A senior marketing manager, who chose to remain anonymous, cited the creator economy or influencer economy as a possible root cause of this issue. Through creator economy platforms like TikTok, Facebook, Instagram, and YouTube, content creators earn revenue from their creations. This, of course, is all well and good; and a great answer to what gig workers have been demanding. On the opposite side of the coin, "everything kailangan may kapalit, nagiging ganon 'yong culture," they add in an exchange with SPOT.ph. They liken these platforms to a talent agency.
"Ang mali lang, some people tend to abuse the system. They can buy their followers on Instagram, kaya hindi ako gano'n nabibilib. You can actually buy your followers on IG, right? There are bots to do that. So mas naniniwala pa ako sa Key Opinion Leaders talaga. Meaning, very specific 'yong tina-tackle nila na content. For example, tech; or food. Alam mong consistent sila sa gano'n. 'Yong paiba-iba, I doubt din. A lot of them are in it for clout or just to be seen. Walang focus. 'Yong mga ganon, wala rin 'yang impact sa benta mo. [...] If you're knowledgable and you know how the [marketing] industy works, makikita mo naman kung sino 'yong may brand lift and conversion from the influencers e," they explain. Influencers are okay for brand awareness, but conversion demands a more experienced key player like an affiliate marketer, they narrated.
"When I read stuff from all these influencers, I don't automatically believe in them. Kasi more than half of the time, these are being fed to them for free. Wala na 'yung before na authentic reviews, for example, of restaurants or products. [...] That's what I kind of miss early on, mas gano'n pa 'yong influencers, bloggers, bloggers."
Alvarez agrees. She also thinks that influencers should not go after brands.
"Brands, PR gurus, and marketing firms were not born yesterday. They’re aware that the terms influencer and celebrity are so loosely used these days. They know that it’s easy to buy followers (IG giveaway booster, anyone?) and fake your engagement rate. It’s not just PR people; your social media followers know if all you got was a free shampoo or tomato sauce in exchange for those reels and posts that you’re trying to pass off as a paid endorsement. But it’s not just bad influencers who are ruining the industry. Some brands bypass casters, agents, makeup artists, photographers, and production houses by going straight to influencers who are willing to create full-production content in exchange for a loot bag or talent fee that’s [a quarter of] the industry standard.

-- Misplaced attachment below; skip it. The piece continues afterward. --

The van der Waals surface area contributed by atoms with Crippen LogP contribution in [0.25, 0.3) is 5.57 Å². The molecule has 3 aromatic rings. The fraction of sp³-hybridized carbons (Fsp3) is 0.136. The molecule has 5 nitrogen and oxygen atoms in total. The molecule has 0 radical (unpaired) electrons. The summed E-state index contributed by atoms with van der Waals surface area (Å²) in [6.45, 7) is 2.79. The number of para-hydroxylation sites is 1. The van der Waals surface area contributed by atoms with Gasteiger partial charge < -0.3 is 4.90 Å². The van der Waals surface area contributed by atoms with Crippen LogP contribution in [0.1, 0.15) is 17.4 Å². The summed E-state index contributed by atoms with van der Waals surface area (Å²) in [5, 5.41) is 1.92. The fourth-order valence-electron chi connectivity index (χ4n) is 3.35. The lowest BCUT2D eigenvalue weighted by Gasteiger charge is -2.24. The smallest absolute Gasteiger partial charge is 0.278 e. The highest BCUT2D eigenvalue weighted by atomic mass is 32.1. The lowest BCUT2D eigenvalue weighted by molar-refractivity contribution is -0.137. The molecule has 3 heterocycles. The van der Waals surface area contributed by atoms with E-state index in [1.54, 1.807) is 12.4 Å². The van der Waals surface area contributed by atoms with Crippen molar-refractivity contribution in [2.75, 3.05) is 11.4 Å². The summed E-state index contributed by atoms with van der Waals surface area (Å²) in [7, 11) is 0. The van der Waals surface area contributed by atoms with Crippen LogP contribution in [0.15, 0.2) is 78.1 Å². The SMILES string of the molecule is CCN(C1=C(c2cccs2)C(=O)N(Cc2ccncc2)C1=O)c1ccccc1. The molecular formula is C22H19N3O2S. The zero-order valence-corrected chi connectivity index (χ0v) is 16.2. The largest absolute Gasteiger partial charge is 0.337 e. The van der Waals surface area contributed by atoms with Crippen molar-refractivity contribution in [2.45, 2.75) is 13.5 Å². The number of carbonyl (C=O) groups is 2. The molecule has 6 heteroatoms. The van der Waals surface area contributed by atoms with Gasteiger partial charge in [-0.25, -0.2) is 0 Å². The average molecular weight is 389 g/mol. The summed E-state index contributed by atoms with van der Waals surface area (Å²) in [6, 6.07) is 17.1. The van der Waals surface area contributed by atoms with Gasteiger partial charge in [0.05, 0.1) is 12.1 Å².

If you’re a true influencer or celebrity, common knowledge is that you don’t go after the brands. They go after you. Unless of course you have real influence, i.e. your followers actually buy the product and follow the brand after you posted about it. But celebrities who have that kind of power and influence don’t even need to "ligaw" brands.
And if you’re a well-paid influencer, shouldn’t you be able to afford an ice cream cone instead of composing a long-winded message in hopes of getting it for free?"
It All Boils Down to Common Courtesy and Ethics
In a May 2022 insight by Nielsen, a global agency known for audience measurement, data, and analytics, they concluded that: "Brands that align themselves with the right influencers can become a trusted source for consumers—and the brand they remember when they want to make a purchase."
These facts cannot be argued. While influencers have the power to make brands known, brands also have power over influencers through money, fame, and content.
Alvarez, for example, still "adheres to the editorial practices and standards [she] learned from [her] publishing jobs. When she get sent press kits and freebies, there is careful curation and discretion on which platform to use for a particular production, whether a blog post, listicle, review, or social media story. She's also "picky about the brands [she] works with," making sure that the products don't go against what she advocates. "I’m proud of the few brands I’ve worked with because our professional relationship has depth."
In an exchange with SPOT.ph, Santos of Escala pointed out that "[they] probably would have given them a free stay anyway," had the Instagram influencer not been rude or exuded self-entitlement. "We have nothing against vloggers and influencers. We work with a lot of them. We have worked with vloggers with a much smaller audience of followers," he adds.
And jaded as we are with the overarching capitalist worldview, it still remains that at the very least, common courtesy should not be forgotten.